Poorly written rules have also caused problems. The sporting regulations have been amended to state that “all” – rather than all – cars must be allowed to run under a safety car period following the mishandled conclusion of the 2021 season finale.

The FIA ​​admitted in its investigation into the events of the 2021 season finale that other regulations “would benefit from clarification”, citing that “different interpretations” of the rules “probably contributed to the procedure applied” by Masi to Abu Dhabi. At least it felt like a starting point.

Although race control did in fact follow the correct procedure and avoid a rushed final lap at this year’s Italian Grand Prix, an anti-climactic arrival of the safety car at Monza has sparked further controversy and debate. on whether the rules should be changed.

Meanwhile, Verstappen’s second world title was won amid confusion due to an anomaly in the regulations surrounding a rule that was changed after the 2021 Belgian Grand Prix was washed out.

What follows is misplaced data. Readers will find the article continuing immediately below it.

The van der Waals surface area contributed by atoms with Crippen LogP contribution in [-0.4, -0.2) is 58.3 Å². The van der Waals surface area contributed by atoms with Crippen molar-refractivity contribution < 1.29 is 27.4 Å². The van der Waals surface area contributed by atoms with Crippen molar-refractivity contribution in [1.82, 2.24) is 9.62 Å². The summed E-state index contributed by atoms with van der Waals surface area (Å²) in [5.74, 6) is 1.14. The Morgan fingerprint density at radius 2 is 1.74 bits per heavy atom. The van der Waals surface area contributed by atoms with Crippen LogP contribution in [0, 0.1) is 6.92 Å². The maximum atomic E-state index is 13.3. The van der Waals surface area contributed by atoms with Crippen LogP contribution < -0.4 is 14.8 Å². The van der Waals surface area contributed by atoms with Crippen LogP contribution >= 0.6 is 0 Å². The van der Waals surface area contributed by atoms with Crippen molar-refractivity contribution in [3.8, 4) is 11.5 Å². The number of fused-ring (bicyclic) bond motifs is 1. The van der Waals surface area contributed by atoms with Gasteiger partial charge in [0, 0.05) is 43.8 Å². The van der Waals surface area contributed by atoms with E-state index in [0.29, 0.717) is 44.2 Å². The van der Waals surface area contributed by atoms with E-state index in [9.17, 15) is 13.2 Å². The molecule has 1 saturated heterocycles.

This meant Verstappen got full – not reduced – points allowing him to be crowned world champion for the second time. It was called a “mistake” by Horner, who expects a review to follow.

With over 63 articles and 117 pages making up the F1 2022 sporting regulations, there is surely scope for simplifying some of the wording or the rules themselves.

Flexible start times

Adverse weather conditions have impacted the last two F1 races, with torrential rain forcing the start of the Singapore Grand Prix to be delayed, while last weekend’s Japanese Grand Prix was red flagged after two towers due to heavy rain.

The start of the Monaco Grand Prix in May was also delayed by rain and then failed to complete the full distance, with 64 of the scheduled 78 laps.

In Singapore and Japan bad weather had been forecast and yet on both occasions F1 proved unprepared and lacking a contingency plan. Just over a year after the farce of the 2021 Belgian Grand Prix which was controversially held for just two laps under the safety car.

A two-hour wait before conditions were deemed suitable for racing meant that only half of the Japanese Grand Prix was over, with 40 minutes remaining of the three-hour deadline.